Establishing structure-dynamics-function relationships in sunscreen constituents

Lead Research Organisation: University of Warwick
Department Name: Chemistry


The main objective of this research is combine spectroscopy with complementary computational modelling to yield unprecedented insight into structure-dynamics-function relationships in sunscreen filters. Gas-phase spectroscopy measurements will provide exquisite dynamical insight in the isolated environment; this information will then be used to guide the more complex solution-phase spectroscopy measurements that model more-closely the biological environment. Theory and computation will enrich the analysis and interpretation of the experimental data, while simultaneously guiding new experiments and suggesting unanticipated or unrecognised photoproducts. The DTP student will undertake the experiments on the plant sunscreen filter-based molecules (isopropyl sinapate, sinapoyl methyl lactate and sinapoyl malate) guided by Stavros (supervisor) with theory and computation being carried out with direction from Habershon (co-supervisor).


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Studentship Projects

Project Reference Relationship Related To Start End Student Name
EP/N509796/1 01/10/2016 30/09/2021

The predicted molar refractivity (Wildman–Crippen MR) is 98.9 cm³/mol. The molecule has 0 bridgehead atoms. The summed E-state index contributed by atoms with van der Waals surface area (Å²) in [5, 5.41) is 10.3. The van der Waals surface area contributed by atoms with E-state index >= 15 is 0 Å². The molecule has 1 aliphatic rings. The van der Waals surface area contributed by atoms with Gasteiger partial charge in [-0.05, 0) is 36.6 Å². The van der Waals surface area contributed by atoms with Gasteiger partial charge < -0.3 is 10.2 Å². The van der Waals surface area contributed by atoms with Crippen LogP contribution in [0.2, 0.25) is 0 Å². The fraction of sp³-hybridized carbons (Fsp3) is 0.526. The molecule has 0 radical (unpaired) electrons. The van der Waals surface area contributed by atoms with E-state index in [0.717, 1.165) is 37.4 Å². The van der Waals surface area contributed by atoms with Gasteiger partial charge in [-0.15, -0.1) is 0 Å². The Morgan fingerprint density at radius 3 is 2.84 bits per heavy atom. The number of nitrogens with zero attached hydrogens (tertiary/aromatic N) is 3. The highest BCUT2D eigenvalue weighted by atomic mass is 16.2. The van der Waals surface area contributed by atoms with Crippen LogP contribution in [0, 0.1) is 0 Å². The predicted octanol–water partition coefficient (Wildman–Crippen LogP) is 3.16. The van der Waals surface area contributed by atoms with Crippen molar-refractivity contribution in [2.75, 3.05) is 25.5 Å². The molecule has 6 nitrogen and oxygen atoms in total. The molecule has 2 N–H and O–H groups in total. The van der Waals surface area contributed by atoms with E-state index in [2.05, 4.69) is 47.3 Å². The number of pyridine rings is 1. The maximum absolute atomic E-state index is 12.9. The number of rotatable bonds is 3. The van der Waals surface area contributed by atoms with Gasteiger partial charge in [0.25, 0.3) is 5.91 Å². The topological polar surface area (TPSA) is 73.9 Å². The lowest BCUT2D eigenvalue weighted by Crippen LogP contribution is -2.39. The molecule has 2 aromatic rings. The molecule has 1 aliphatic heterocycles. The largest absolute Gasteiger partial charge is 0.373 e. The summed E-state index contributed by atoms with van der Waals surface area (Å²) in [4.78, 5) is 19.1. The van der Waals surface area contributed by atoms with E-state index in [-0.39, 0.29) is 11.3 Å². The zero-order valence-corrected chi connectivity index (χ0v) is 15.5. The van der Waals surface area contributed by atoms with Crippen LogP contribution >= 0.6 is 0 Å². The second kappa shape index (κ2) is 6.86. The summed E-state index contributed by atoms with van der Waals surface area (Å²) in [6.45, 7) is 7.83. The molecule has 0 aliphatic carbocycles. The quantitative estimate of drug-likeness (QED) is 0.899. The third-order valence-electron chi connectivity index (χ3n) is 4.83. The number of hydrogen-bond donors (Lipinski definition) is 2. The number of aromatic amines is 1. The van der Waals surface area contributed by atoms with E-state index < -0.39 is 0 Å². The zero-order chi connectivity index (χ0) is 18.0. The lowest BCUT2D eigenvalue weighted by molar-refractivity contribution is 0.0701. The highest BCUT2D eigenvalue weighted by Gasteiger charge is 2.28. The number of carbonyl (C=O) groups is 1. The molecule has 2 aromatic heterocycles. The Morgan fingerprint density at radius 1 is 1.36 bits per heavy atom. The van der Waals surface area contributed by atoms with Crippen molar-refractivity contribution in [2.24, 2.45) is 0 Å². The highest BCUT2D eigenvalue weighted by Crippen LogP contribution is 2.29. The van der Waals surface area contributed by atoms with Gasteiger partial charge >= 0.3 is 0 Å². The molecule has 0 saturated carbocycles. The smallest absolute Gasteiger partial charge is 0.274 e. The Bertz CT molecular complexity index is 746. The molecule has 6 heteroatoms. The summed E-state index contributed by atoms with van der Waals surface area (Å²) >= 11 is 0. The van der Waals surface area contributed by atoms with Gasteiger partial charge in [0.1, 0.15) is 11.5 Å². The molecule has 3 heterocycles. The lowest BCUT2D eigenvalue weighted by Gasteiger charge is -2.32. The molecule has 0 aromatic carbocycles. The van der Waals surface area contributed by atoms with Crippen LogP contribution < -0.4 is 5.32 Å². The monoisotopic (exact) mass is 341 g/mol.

1974867 Studentship EP/N509796/1 08/01/2018 30/06/2021 KONSTANTINA MARSELLA MARSELLA KROKIDI
Description Although solar radiation is vital for maintaining life on Earth, it can be at the same time detrimental to living organisms if appropriate protective measures are not taken. This is especially true for humans, as skin is the primary tissue in direct contact with sunlight. Despite a certain degree of innate protection (with eumelanin production), the skin can still be damaged upon overexposure to ultraviolet radiation. Aiding in the front line defence against the sun's harmful radiation are clothing, hats and photoprotection products such as sunscreens. All current sunscreen formulations consist of a combination of several ultraviolet (UV) filters. Such UV filters can be organic or inorganic molecules that protect the skin by absorbing and reflecting (and/or scatter) the UV radiation. An ideal UV-filter should absorb the ultraviolet radiation and dissipate the excess energy skin in the form of heat. However, studies have pointed out the potentially high toxicity of several UV-filters against the environment as well as the human body.
Current research in sunscreen development focuses on improving on the human and eco-toxicity of UV-filters used while concurrently reducing production cost. In the present work, we investigate the photodynamics of two UV-filters, homosalate (HMS) and methyl cinnamate (MC) and two isomers of the sunscreen precursor methyl anthranilate (methyl 2-aminobenzoate, o-MA), methyl 4-aminobenzoate (p-MA) and methyl 3-aminobenzoate (m-MA) by implementing ultrafast laser spectroscopy techniques.
Overall, according to our studies, HMS appears to have mostly favourable excited state characteristics which justifies its inclusion in sunscreen development while the study of the different isomers of the sunscreen precursor methyl anthranilate reveals several interesting differences in the relaxation pathways upon UV irradiation.
Exploitation Route The overarching goal is to discover new and more efficient UV-filters for use in commercially available sunscreens, or alternatively provide ways to improve existing filters, all within a vision towards optimised skin photoprotection.
Sectors Chemicals,Healthcare,Pharmaceuticals and Medical Biotechnology